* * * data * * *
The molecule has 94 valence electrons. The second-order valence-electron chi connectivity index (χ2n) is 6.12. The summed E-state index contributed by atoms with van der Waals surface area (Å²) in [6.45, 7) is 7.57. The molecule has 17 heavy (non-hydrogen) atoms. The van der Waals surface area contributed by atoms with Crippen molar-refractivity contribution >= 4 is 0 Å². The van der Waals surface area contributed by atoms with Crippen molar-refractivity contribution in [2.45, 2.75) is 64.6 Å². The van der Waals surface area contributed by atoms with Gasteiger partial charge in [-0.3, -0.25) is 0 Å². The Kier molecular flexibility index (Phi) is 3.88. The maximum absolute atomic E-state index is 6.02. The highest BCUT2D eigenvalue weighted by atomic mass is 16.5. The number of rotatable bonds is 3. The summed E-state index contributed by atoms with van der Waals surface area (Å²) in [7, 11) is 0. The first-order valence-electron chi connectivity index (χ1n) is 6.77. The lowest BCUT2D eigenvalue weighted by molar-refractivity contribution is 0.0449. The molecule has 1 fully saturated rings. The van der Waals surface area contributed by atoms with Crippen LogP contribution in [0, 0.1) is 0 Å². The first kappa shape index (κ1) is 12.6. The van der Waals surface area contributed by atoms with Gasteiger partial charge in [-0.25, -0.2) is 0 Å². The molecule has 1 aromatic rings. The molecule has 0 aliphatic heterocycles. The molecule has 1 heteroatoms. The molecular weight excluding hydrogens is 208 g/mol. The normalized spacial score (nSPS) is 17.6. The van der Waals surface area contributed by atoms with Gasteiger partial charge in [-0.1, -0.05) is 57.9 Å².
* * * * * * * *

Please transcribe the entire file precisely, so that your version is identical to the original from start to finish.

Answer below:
The molecule has 94 valence electrons. The second-order valence-electron chi connectivity index (χ2n) is 6.12. The summed E-state index contributed by atoms with van der Waals surface area (Å²) in [6.45, 7) is 7.57. The molecule has 17 heavy (non-hydrogen) atoms. The van der Waals surface area contributed by atoms with Crippen molar-refractivity contribution >= 4 is 0 Å². The van der Waals surface area contributed by atoms with Crippen molar-refractivity contribution in [2.45, 2.75) is 64.6 Å². The van der Waals surface area contributed by atoms with Gasteiger partial charge in [-0.3, -0.25) is 0 Å². The Kier molecular flexibility index (Phi) is 3.88. The maximum absolute atomic E-state index is 6.02. The highest BCUT2D eigenvalue weighted by atomic mass is 16.5. The number of rotatable bonds is 3. The summed E-state index contributed by atoms with van der Waals surface area (Å²) in [7, 11) is 0. The first-order valence-electron chi connectivity index (χ1n) is 6.77. The lowest BCUT2D eigenvalue weighted by molar-refractivity contribution is 0.0449. The molecule has 1 fully saturated rings. The van der Waals surface area contributed by atoms with Crippen LogP contribution in [0, 0.1) is 0 Å². The first kappa shape index (κ1) is 12.6. The van der Waals surface area contributed by atoms with Gasteiger partial charge in [-0.25, -0.2) is 0 Å². The molecule has 1 aromatic rings. The molecule has 0 aliphatic heterocycles. The molecule has 1 heteroatoms. The molecular weight excluding hydrogens is 208 g/mol. The normalized spacial score (nSPS) is 17.6. The van der Waals surface area contributed by atoms with Gasteiger partial charge in [-0.1, -0.05) is 57.9 Å².